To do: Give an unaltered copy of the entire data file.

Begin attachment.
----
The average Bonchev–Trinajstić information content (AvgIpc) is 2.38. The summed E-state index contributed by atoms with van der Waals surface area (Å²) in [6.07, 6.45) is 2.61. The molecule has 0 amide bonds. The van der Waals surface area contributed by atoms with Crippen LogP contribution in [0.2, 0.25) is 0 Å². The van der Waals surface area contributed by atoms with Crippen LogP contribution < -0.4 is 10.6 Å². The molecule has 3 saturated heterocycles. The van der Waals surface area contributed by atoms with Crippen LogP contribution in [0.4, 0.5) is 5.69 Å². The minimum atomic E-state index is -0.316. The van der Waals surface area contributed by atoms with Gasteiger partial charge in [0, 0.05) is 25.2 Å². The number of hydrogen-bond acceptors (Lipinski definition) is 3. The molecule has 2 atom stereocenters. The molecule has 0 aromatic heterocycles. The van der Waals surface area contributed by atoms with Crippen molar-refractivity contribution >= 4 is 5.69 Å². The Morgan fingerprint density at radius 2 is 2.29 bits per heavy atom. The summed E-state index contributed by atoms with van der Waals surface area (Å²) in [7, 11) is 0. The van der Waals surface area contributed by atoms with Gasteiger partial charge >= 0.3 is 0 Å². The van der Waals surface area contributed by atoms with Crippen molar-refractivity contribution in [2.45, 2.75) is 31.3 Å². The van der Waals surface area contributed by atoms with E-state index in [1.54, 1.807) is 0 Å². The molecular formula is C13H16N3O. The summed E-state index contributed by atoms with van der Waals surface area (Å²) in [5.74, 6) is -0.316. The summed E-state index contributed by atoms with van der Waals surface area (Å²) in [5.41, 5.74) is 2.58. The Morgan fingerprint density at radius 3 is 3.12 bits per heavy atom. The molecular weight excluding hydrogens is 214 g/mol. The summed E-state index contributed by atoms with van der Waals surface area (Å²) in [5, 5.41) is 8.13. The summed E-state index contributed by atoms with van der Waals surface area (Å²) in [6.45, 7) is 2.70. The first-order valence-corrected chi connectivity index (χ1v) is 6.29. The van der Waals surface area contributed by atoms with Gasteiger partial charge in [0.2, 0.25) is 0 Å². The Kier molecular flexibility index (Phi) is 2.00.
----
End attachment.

The average Bonchev–Trinajstić information content (AvgIpc) is 2.38. The summed E-state index contributed by atoms with van der Waals surface area (Å²) in [6.07, 6.45) is 2.61. The molecule has 0 amide bonds. The van der Waals surface area contributed by atoms with Crippen LogP contribution in [0.2, 0.25) is 0 Å². The van der Waals surface area contributed by atoms with Crippen LogP contribution < -0.4 is 10.6 Å². The molecule has 3 saturated heterocycles. The van der Waals surface area contributed by atoms with Crippen LogP contribution in [0.4, 0.5) is 5.69 Å². The minimum atomic E-state index is -0.316. The van der Waals surface area contributed by atoms with Gasteiger partial charge in [0, 0.05) is 25.2 Å². The number of hydrogen-bond acceptors (Lipinski definition) is 3. The molecule has 2 atom stereocenters. The molecule has 0 aromatic heterocycles. The van der Waals surface area contributed by atoms with Crippen molar-refractivity contribution >= 4 is 5.69 Å². The Morgan fingerprint density at radius 2 is 2.29 bits per heavy atom. The summed E-state index contributed by atoms with van der Waals surface area (Å²) in [7, 11) is 0. The van der Waals surface area contributed by atoms with Gasteiger partial charge >= 0.3 is 0 Å². The van der Waals surface area contributed by atoms with Crippen molar-refractivity contribution in [2.45, 2.75) is 31.3 Å². The van der Waals surface area contributed by atoms with E-state index in [1.54, 1.807) is 0 Å². The molecular formula is C13H16N3O. The summed E-state index contributed by atoms with van der Waals surface area (Å²) in [5.74, 6) is -0.316. The summed E-state index contributed by atoms with van der Waals surface area (Å²) in [5.41, 5.74) is 2.58. The Morgan fingerprint density at radius 3 is 3.12 bits per heavy atom. The molecular weight excluding hydrogens is 214 g/mol. The summed E-state index contributed by atoms with van der Waals surface area (Å²) in [5, 5.41) is 8.13. The summed E-state index contributed by atoms with van der Waals surface area (Å²) in [6.45, 7) is 2.70. The first-order valence-corrected chi connectivity index (χ1v) is 6.29. The van der Waals surface area contributed by atoms with Gasteiger partial charge in [0.2, 0.25) is 0 Å². The Kier molecular flexibility index (Phi) is 2.00.